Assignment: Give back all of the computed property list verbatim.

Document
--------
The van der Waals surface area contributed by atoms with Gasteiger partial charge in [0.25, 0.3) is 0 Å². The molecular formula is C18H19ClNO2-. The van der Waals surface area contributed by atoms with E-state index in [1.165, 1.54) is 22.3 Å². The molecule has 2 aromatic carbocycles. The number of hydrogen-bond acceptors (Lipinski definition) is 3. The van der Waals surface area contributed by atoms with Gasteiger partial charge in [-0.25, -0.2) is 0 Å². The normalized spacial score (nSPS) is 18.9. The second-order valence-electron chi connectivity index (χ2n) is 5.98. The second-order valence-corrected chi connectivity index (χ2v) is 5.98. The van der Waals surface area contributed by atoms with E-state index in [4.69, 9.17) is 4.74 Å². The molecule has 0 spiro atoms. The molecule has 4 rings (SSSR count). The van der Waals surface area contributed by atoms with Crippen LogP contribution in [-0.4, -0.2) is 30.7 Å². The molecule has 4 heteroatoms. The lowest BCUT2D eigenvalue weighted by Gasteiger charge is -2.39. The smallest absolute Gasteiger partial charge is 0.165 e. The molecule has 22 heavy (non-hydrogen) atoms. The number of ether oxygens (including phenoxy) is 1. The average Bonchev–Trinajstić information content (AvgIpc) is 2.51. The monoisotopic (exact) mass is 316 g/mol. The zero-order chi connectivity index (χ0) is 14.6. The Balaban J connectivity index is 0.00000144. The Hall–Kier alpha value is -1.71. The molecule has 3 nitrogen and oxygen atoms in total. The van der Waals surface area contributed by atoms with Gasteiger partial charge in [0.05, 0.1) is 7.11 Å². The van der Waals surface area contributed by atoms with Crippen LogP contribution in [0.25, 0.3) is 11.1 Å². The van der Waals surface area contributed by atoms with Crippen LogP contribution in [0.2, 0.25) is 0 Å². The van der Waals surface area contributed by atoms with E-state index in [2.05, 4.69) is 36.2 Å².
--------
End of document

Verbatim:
The van der Waals surface area contributed by atoms with Gasteiger partial charge in [0.25, 0.3) is 0 Å². The molecular formula is C18H19ClNO2-. The van der Waals surface area contributed by atoms with E-state index in [1.165, 1.54) is 22.3 Å². The molecule has 2 aromatic carbocycles. The number of hydrogen-bond acceptors (Lipinski definition) is 3. The van der Waals surface area contributed by atoms with Gasteiger partial charge in [-0.25, -0.2) is 0 Å². The normalized spacial score (nSPS) is 18.9. The second-order valence-electron chi connectivity index (χ2n) is 5.98. The second-order valence-corrected chi connectivity index (χ2v) is 5.98. The van der Waals surface area contributed by atoms with E-state index in [4.69, 9.17) is 4.74 Å². The molecule has 0 spiro atoms. The molecule has 4 rings (SSSR count). The van der Waals surface area contributed by atoms with Crippen LogP contribution in [-0.4, -0.2) is 30.7 Å². The molecule has 4 heteroatoms. The lowest BCUT2D eigenvalue weighted by Gasteiger charge is -2.39. The smallest absolute Gasteiger partial charge is 0.165 e. The molecule has 22 heavy (non-hydrogen) atoms. The number of ether oxygens (including phenoxy) is 1. The average Bonchev–Trinajstić information content (AvgIpc) is 2.51. The monoisotopic (exact) mass is 316 g/mol. The zero-order chi connectivity index (χ0) is 14.6. The Balaban J connectivity index is 0.00000144. The Hall–Kier alpha value is -1.71. The molecule has 3 nitrogen and oxygen atoms in total. The van der Waals surface area contributed by atoms with Gasteiger partial charge in [0.05, 0.1) is 7.11 Å². The van der Waals surface area contributed by atoms with Crippen LogP contribution in [0.25, 0.3) is 11.1 Å². The van der Waals surface area contributed by atoms with Crippen LogP contribution in [0.2, 0.25) is 0 Å². The van der Waals surface area contributed by atoms with E-state index in [2.05, 4.69) is 36.2 Å².